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Question: Hi, I have three boys. The two youngest are the best of friends and the oldest is a loner. Much of the time, he is happy this way. However, there are times when he seems to feel sad for being alone. When his brothers ask him to join in, he never accepts their invitation, saying they are "babies." He is also easily irritated by them and their childish ways. I just want them all to play together and be happy. What should I do? Thanks so much!
Answer:

Dear Parent,

In a perfect world, our children, regardless of their ages, would play together with never a cross or mean word. And of course, that rarely happens, but we can't help wanting them to get along happily. The reality is that children (and even mature adults) don't always get along happily.

Each child is unique, and you obviously have two who get along well and one who doesn't. Be grateful for the two who get along well together. Sometimes our children's personalities just do not mix well when they come too close. Some of this conflict will smooth out over time, often because we become involved in our separate interests, and we learn to be respectful of others.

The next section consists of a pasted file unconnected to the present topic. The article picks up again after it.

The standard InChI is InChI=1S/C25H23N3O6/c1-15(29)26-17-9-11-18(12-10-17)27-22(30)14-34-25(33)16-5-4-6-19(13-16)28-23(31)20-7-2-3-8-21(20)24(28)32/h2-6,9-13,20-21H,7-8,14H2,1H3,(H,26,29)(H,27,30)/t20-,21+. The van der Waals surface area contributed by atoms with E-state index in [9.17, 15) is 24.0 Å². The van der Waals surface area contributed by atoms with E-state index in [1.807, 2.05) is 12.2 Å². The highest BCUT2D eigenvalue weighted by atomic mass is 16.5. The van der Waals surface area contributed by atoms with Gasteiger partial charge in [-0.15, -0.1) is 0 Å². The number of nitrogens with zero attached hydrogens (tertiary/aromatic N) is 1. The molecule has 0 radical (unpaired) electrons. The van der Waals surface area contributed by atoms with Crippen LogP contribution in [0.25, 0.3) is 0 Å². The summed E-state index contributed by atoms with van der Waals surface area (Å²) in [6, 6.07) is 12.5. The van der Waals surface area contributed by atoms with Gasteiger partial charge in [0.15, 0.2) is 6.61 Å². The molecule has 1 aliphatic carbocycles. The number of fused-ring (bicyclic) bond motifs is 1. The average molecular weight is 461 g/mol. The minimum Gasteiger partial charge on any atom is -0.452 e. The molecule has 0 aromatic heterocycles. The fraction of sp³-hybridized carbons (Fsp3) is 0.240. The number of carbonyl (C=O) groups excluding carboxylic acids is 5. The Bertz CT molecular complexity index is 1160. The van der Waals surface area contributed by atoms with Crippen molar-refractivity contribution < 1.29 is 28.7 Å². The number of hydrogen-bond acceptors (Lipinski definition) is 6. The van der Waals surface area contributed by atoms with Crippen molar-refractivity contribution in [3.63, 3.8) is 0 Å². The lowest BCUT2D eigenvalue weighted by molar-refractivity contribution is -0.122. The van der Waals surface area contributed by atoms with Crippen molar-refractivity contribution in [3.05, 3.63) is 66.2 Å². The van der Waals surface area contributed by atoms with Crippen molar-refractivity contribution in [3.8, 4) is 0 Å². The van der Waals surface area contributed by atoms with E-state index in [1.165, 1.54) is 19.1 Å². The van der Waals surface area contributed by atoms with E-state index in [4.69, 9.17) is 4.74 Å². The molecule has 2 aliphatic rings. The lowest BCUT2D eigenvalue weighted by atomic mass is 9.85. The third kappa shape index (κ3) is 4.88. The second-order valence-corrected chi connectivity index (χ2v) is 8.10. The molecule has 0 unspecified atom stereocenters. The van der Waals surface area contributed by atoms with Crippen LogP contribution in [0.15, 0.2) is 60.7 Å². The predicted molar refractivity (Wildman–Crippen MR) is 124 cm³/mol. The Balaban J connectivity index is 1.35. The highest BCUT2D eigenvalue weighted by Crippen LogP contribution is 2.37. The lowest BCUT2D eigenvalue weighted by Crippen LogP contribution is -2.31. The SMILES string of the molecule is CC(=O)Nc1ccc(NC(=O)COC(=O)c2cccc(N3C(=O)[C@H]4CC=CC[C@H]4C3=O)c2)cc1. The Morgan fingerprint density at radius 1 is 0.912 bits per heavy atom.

I would not focus on the children playing together. Focus on respectful behavior toward each other. That means no name calling and a polite "No, thank you" if one does not want to join in the games of the others. Naturally, the younger ones will not be as mature as the older one. However, eventually they will catch up in maturity. Please emphasize to the older child that name calling and a lack of respect are immature and childish behaviors.

It might be helpful to have some family time when the whole family plays or works together. Your sons all need to understand how you and your husband get along with children, which basically means them. Some of my fondest memories are of family games of volleyball and basketball where my parents and older brothers and sister worked with us younger ones, teaching and encouraging us and allowing us to make mistakes without teasing us. We invented our own games too, so that all five children could join in with easier rules for myself and my younger sister. We could then participate more or less evenly with the older three. We often worked together at chores as a family with appropriate jobs for each age level. Name calling resulted in immediate punishment that was memorable enough for us to hold our tongues the next time we were tempted to tease or belittle each other.

If you read the lives of the saints, you might chuckle to discover that even some of the saints didn't get along too well with others. 

God bless you and your children,

Sandra Garant

 

 

   
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